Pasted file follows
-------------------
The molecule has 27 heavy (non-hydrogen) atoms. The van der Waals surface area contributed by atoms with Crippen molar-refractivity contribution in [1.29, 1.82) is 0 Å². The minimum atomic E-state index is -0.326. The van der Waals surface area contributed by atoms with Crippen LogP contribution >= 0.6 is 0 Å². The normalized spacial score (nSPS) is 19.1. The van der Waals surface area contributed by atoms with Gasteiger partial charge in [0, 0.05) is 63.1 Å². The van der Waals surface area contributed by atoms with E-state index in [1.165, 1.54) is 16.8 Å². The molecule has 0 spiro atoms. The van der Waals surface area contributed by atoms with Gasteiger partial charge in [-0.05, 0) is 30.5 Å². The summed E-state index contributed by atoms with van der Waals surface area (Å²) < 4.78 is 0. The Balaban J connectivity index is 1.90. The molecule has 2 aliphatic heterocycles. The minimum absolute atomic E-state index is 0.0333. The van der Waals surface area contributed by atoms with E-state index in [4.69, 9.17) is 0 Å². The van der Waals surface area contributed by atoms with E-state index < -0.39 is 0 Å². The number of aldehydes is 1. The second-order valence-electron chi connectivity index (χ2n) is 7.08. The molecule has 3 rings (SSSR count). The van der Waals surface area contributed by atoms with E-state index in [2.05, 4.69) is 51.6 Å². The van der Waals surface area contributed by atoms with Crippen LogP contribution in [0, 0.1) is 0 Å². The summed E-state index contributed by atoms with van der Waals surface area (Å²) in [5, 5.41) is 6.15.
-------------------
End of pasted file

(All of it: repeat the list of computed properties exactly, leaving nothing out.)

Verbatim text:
The molecule has 27 heavy (non-hydrogen) atoms. The van der Waals surface area contributed by atoms with Crippen molar-refractivity contribution in [1.29, 1.82) is 0 Å². The minimum atomic E-state index is -0.326. The van der Waals surface area contributed by atoms with Crippen LogP contribution >= 0.6 is 0 Å². The normalized spacial score (nSPS) is 19.1. The van der Waals surface area contributed by atoms with Gasteiger partial charge in [0, 0.05) is 63.1 Å². The van der Waals surface area contributed by atoms with E-state index in [1.165, 1.54) is 16.8 Å². The molecule has 0 spiro atoms. The van der Waals surface area contributed by atoms with Gasteiger partial charge in [-0.05, 0) is 30.5 Å². The summed E-state index contributed by atoms with van der Waals surface area (Å²) < 4.78 is 0. The Balaban J connectivity index is 1.90. The molecule has 2 aliphatic heterocycles. The minimum absolute atomic E-state index is 0.0333. The van der Waals surface area contributed by atoms with E-state index in [4.69, 9.17) is 0 Å². The van der Waals surface area contributed by atoms with E-state index < -0.39 is 0 Å². The number of aldehydes is 1. The second-order valence-electron chi connectivity index (χ2n) is 7.08. The molecule has 3 rings (SSSR count). The van der Waals surface area contributed by atoms with E-state index in [2.05, 4.69) is 51.6 Å². The van der Waals surface area contributed by atoms with Crippen LogP contribution in [0, 0.1) is 0 Å². The summed E-state index contributed by atoms with van der Waals surface area (Å²) in [5, 5.41) is 6.15.